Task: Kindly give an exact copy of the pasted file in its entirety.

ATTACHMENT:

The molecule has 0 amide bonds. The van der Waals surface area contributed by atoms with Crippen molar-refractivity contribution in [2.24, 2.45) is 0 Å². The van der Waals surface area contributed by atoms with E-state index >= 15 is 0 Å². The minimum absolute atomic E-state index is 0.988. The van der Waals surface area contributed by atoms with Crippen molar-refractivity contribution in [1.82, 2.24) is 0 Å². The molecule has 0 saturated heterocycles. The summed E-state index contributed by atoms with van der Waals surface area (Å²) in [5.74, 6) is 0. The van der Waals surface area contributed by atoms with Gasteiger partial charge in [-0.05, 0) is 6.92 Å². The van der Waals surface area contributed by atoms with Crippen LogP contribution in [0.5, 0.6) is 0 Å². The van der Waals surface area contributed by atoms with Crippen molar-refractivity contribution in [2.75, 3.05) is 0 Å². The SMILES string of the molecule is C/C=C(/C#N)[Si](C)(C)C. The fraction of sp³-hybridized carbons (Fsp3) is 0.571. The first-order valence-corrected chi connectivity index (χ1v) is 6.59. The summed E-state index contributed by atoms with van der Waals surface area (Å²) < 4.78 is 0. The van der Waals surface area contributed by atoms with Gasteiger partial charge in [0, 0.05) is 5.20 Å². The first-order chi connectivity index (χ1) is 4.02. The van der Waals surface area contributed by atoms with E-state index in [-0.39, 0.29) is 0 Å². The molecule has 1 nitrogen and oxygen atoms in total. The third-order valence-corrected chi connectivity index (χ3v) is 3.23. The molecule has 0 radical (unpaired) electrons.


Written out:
The molecule has 0 amide bonds. The van der Waals surface area contributed by atoms with Crippen molar-refractivity contribution in [2.24, 2.45) is 0 Å². The van der Waals surface area contributed by atoms with E-state index >= 15 is 0 Å². The minimum absolute atomic E-state index is 0.988. The van der Waals surface area contributed by atoms with Crippen molar-refractivity contribution in [1.82, 2.24) is 0 Å². The molecule has 0 saturated heterocycles. The summed E-state index contributed by atoms with van der Waals surface area (Å²) in [5.74, 6) is 0. The van der Waals surface area contributed by atoms with Gasteiger partial charge in [-0.05, 0) is 6.92 Å². The van der Waals surface area contributed by atoms with Crippen LogP contribution in [0.5, 0.6) is 0 Å². The van der Waals surface area contributed by atoms with Crippen molar-refractivity contribution in [2.75, 3.05) is 0 Å². The SMILES string of the molecule is C/C=C(/C#N)[Si](C)(C)C. The fraction of sp³-hybridized carbons (Fsp3) is 0.571. The first-order valence-corrected chi connectivity index (χ1v) is 6.59. The summed E-state index contributed by atoms with van der Waals surface area (Å²) < 4.78 is 0. The van der Waals surface area contributed by atoms with Gasteiger partial charge in [0, 0.05) is 5.20 Å². The first-order chi connectivity index (χ1) is 4.02. The van der Waals surface area contributed by atoms with E-state index in [-0.39, 0.29) is 0 Å². The molecule has 1 nitrogen and oxygen atoms in total. The third-order valence-corrected chi connectivity index (χ3v) is 3.23. The molecule has 0 radical (unpaired) electrons.